Label law not behind Mexico-U.S. meat issue - USDA

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WASHINGTON, Dec 26 (Reuters) - The U.S. Agriculture Department has been working with Mexican authorities and U.S. meat shippers to resolve concerns about shipments from certain U.S. meat plants, a spokeswoman said on Friday.

But Mexico's suspension of purchases from 30 U.S. meat plants was not done to retaliate against the U.S. country-of-origin labeling law, known as COOL, said Amanda Eamich of the USDA's Food Safety and Inspection Service.

Earlier on Friday, traders had speculated the action was due to the new labeling law, which requires U.S. retailers to indicate where animals were raised.

Mexican officials later denied that charge, and said the suspension was due to packaging and other sanitary issues, and could be resolved by Monday.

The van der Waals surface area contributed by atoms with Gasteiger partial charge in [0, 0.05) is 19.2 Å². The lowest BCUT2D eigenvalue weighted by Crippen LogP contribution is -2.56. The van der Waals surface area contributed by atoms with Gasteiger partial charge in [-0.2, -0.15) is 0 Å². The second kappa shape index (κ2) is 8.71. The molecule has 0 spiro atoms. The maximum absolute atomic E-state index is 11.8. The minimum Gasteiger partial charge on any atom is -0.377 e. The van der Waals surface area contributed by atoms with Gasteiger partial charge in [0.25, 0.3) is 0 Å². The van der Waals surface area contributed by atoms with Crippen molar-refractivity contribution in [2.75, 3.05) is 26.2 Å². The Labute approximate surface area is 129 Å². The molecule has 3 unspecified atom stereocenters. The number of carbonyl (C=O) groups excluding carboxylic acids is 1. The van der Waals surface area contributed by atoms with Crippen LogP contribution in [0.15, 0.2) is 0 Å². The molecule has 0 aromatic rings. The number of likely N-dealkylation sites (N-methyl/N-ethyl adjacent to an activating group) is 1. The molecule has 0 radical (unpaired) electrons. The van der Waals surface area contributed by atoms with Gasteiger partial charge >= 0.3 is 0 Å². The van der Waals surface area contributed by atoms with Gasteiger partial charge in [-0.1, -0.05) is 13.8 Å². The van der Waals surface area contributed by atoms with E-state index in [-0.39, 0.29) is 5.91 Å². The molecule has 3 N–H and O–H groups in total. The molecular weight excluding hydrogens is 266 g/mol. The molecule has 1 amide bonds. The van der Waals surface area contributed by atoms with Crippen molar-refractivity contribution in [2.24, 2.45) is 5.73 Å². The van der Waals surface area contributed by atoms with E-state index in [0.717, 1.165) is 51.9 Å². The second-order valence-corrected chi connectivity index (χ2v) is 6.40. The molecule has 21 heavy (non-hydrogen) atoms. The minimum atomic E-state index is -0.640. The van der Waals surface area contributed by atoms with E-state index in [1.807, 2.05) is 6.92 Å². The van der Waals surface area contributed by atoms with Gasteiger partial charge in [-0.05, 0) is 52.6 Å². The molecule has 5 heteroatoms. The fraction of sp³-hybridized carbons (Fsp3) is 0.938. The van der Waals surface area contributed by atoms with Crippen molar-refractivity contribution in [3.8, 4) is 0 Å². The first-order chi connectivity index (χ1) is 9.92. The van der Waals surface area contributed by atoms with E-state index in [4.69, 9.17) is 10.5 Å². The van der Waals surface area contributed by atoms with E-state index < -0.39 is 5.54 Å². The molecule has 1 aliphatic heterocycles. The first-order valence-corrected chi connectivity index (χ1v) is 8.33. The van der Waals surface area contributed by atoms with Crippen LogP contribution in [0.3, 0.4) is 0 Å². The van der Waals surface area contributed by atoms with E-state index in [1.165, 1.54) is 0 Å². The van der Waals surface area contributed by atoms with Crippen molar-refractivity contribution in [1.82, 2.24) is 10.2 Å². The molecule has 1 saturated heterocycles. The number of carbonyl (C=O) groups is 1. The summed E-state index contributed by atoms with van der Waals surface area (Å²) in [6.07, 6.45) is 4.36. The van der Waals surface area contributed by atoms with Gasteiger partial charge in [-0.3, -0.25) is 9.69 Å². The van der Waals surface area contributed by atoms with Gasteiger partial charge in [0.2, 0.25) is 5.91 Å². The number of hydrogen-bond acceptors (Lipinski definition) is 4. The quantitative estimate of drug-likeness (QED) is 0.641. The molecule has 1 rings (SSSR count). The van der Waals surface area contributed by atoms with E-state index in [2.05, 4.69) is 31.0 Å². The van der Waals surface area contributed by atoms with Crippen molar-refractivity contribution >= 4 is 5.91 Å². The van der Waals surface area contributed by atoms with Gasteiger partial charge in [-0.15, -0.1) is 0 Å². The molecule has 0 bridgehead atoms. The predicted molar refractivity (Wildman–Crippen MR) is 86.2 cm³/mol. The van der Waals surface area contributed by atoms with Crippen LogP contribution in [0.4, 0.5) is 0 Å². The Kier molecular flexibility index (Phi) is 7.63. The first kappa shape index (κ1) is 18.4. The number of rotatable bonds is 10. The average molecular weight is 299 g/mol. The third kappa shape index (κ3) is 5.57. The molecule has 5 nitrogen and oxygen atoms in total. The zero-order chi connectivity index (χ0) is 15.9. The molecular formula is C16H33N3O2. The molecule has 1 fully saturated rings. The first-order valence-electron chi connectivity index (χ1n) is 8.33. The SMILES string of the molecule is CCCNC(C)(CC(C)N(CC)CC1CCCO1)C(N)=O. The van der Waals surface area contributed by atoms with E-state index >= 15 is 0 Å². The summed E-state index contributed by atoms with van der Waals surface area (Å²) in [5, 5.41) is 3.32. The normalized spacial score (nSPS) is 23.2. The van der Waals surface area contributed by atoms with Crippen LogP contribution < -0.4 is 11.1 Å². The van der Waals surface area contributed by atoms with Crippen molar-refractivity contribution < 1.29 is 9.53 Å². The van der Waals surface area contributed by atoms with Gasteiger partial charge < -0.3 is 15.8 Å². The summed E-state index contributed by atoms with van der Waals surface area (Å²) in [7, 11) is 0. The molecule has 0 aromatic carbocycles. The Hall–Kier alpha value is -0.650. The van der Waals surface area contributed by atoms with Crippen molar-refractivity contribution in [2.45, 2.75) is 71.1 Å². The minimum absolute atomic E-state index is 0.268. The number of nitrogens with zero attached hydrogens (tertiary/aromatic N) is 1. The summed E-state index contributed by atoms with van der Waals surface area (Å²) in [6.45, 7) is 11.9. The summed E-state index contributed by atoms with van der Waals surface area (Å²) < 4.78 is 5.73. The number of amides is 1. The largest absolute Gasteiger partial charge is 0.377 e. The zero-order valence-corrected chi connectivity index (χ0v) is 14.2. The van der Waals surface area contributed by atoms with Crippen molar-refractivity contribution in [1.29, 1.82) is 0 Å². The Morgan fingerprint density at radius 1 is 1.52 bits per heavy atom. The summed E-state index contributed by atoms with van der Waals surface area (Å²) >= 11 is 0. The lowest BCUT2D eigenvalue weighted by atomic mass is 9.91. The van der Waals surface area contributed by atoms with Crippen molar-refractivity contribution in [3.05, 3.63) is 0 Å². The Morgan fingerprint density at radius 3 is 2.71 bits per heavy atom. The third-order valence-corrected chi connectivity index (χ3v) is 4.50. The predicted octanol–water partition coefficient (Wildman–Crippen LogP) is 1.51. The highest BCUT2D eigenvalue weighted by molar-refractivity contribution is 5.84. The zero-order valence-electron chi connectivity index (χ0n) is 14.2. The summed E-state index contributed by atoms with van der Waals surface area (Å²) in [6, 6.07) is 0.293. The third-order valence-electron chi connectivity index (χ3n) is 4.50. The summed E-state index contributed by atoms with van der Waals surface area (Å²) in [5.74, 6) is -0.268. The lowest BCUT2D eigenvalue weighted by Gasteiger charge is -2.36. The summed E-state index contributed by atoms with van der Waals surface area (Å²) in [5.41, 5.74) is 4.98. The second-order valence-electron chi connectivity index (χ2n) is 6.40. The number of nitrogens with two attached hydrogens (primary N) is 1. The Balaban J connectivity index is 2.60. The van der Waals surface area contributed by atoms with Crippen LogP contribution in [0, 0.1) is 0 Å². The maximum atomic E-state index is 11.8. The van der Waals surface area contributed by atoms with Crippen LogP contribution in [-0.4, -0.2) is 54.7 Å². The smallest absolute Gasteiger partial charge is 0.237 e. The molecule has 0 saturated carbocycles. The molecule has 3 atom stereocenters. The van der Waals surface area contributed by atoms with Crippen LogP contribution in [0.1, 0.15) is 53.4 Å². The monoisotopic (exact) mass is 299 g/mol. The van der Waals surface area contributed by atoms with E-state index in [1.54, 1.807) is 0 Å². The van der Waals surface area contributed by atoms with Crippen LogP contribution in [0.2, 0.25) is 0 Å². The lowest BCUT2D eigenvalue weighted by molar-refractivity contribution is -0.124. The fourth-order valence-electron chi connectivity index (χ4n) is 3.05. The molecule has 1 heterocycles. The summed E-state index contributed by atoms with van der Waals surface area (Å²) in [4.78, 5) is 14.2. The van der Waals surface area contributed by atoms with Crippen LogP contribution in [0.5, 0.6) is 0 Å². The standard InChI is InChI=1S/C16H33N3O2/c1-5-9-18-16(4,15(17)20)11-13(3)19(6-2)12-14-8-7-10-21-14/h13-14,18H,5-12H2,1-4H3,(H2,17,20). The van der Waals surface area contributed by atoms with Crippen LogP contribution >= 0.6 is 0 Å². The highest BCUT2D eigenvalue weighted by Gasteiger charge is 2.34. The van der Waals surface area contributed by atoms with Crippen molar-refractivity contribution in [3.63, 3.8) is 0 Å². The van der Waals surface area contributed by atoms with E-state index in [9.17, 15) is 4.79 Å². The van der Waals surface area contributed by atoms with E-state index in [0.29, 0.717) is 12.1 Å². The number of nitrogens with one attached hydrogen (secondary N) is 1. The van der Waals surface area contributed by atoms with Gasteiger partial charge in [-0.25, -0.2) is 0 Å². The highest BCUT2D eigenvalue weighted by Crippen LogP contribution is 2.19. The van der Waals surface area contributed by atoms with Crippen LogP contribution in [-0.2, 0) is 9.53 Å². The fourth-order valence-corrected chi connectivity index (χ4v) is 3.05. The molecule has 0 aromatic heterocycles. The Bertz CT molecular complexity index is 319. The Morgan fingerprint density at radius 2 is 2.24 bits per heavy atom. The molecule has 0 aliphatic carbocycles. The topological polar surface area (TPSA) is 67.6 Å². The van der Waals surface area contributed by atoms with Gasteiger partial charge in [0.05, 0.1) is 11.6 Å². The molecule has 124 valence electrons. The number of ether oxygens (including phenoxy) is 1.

"Speculation by traders reported ... about COOL would not be accurate," Eamich said in a statement.

"Countries would go through dispute settlement under either (the North American Free Trade Agreement) or (World Trade Organization) -- not use the action of plant-by-plant delistment," Eamich said.

Mexico recently joined with Canada in a WTO challenge of the new labeling law because they say it deters U.S. packers from importing livestock. (Reporting by Roberta Rampton; Editing by Marguerita Choy) (; Reuters Messaging:; 202 898 8376))